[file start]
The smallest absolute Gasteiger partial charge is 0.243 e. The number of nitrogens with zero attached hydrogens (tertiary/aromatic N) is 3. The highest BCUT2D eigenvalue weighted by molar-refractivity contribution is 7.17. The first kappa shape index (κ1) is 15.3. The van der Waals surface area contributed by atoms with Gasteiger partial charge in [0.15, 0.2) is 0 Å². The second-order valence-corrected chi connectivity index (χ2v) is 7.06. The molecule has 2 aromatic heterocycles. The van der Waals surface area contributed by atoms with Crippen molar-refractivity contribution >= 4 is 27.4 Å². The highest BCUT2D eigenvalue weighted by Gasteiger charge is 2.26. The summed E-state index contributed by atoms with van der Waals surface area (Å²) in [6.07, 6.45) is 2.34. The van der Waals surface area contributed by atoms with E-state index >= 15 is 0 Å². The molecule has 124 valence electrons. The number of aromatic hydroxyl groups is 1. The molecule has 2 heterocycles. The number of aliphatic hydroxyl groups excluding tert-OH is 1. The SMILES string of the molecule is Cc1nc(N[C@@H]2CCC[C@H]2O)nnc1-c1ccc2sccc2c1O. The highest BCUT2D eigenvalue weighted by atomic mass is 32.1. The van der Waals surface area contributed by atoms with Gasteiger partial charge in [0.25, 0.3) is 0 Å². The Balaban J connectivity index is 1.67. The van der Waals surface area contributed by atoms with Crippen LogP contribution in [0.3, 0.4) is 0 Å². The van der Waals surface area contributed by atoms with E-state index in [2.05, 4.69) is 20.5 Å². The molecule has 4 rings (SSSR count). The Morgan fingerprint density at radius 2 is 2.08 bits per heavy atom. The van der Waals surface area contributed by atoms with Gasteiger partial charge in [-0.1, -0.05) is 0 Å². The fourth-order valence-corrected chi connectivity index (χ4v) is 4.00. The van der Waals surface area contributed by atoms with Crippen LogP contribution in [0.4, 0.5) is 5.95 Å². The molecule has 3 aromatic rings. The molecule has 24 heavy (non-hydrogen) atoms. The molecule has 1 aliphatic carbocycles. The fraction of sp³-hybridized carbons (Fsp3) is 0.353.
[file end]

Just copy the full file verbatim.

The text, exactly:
The smallest absolute Gasteiger partial charge is 0.243 e. The number of nitrogens with zero attached hydrogens (tertiary/aromatic N) is 3. The highest BCUT2D eigenvalue weighted by molar-refractivity contribution is 7.17. The first kappa shape index (κ1) is 15.3. The van der Waals surface area contributed by atoms with Gasteiger partial charge in [0.15, 0.2) is 0 Å². The second-order valence-corrected chi connectivity index (χ2v) is 7.06. The molecule has 2 aromatic heterocycles. The van der Waals surface area contributed by atoms with Crippen molar-refractivity contribution >= 4 is 27.4 Å². The highest BCUT2D eigenvalue weighted by Gasteiger charge is 2.26. The summed E-state index contributed by atoms with van der Waals surface area (Å²) in [6.07, 6.45) is 2.34. The van der Waals surface area contributed by atoms with E-state index >= 15 is 0 Å². The molecule has 124 valence electrons. The number of aromatic hydroxyl groups is 1. The molecule has 2 heterocycles. The number of aliphatic hydroxyl groups excluding tert-OH is 1. The SMILES string of the molecule is Cc1nc(N[C@@H]2CCC[C@H]2O)nnc1-c1ccc2sccc2c1O. The highest BCUT2D eigenvalue weighted by atomic mass is 32.1. The van der Waals surface area contributed by atoms with Gasteiger partial charge in [0.25, 0.3) is 0 Å². The Balaban J connectivity index is 1.67. The van der Waals surface area contributed by atoms with Crippen LogP contribution in [0.3, 0.4) is 0 Å². The van der Waals surface area contributed by atoms with E-state index in [2.05, 4.69) is 20.5 Å². The molecule has 4 rings (SSSR count). The Morgan fingerprint density at radius 2 is 2.08 bits per heavy atom. The van der Waals surface area contributed by atoms with Gasteiger partial charge in [-0.1, -0.05) is 0 Å². The fourth-order valence-corrected chi connectivity index (χ4v) is 4.00. The van der Waals surface area contributed by atoms with Crippen LogP contribution in [0.4, 0.5) is 5.95 Å². The molecule has 3 aromatic rings. The molecule has 24 heavy (non-hydrogen) atoms. The molecule has 1 aliphatic carbocycles. The fraction of sp³-hybridized carbons (Fsp3) is 0.353.